This thread has been locked.
If you have a related question, please click the "Ask a related question" button in the top right corner. The newly created question will be automatically linked to this question.
Part Number: LM358
I'm trying to implement a rectifier and AC voltage sensor. The rectifier part works just fine. I'm able to power my device without any issues.Please look at C2 in the screenshot (Circuit schematic). This connector is connected to AC voltages. Vin is a rectifier and the DC part is to power the device. AC-1 to AC-5 are AC voltages that are sensed at ADC-0 to ADC-4 respectively. AC-6 is the neutral line of all the AC voltages connected to the board.When AC (1-5) are connected to AC voltage, the device works just fine. No issues at all. But when AC-1 and AC-2 are connected to 120 VaAC while AC (3,4 and 5) are not connected to anything, ADC-0 and ADC-1 read the right value but ADC (2,3 & 4) read 7.5V while they should read 0 V.I connected all the -ve terminals of the bridge rectifiers to have a common ground but when there is no AC voltage, the respective +ve terminals of the bridge rectifiers reads 58V (+ve is floating while -ve is grounded). Is there any way to fix this? cause my ADC is reading the incorrect value of 7.5V when it should read 0 V.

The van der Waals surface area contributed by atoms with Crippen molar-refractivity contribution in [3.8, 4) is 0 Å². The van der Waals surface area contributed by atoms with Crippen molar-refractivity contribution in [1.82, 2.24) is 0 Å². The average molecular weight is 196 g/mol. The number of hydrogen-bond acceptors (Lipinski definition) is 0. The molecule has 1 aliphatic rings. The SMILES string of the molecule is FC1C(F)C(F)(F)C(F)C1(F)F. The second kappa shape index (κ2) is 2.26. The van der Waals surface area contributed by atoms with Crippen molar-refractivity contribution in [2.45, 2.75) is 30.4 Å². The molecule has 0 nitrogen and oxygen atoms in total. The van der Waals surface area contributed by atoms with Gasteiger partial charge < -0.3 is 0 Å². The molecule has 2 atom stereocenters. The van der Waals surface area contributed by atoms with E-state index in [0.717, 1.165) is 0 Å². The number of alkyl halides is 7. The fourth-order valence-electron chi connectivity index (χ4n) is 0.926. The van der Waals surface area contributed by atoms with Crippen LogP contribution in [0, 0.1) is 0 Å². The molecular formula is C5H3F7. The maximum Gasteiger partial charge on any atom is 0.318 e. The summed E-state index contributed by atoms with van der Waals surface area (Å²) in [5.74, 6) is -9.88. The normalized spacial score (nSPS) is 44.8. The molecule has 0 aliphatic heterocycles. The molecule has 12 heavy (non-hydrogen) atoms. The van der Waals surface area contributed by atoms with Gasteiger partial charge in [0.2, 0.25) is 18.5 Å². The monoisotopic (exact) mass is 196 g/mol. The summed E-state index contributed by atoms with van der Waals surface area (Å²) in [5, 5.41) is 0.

I was told to use an isolated amplifier with unity gain. Unless there's isn't a better solution, Can I use the following Opamp with unity gain to accomplish this:
If not do I have to use a specific isolated opamp like the following:
The common neutral line does make it through the rectifier from that AC input to the + output even if the other AC input is open (not connected). This happens because your common ground is 'hot'
If the common ground was the common neutral (AC6) instead and use a single diode (anode to AC IN and cathode to each resistor divider output) to get positive half of AC input then unconnected channels would be zero. The downside is that you are only looking at the input positive half of the waveform. This may be good enough.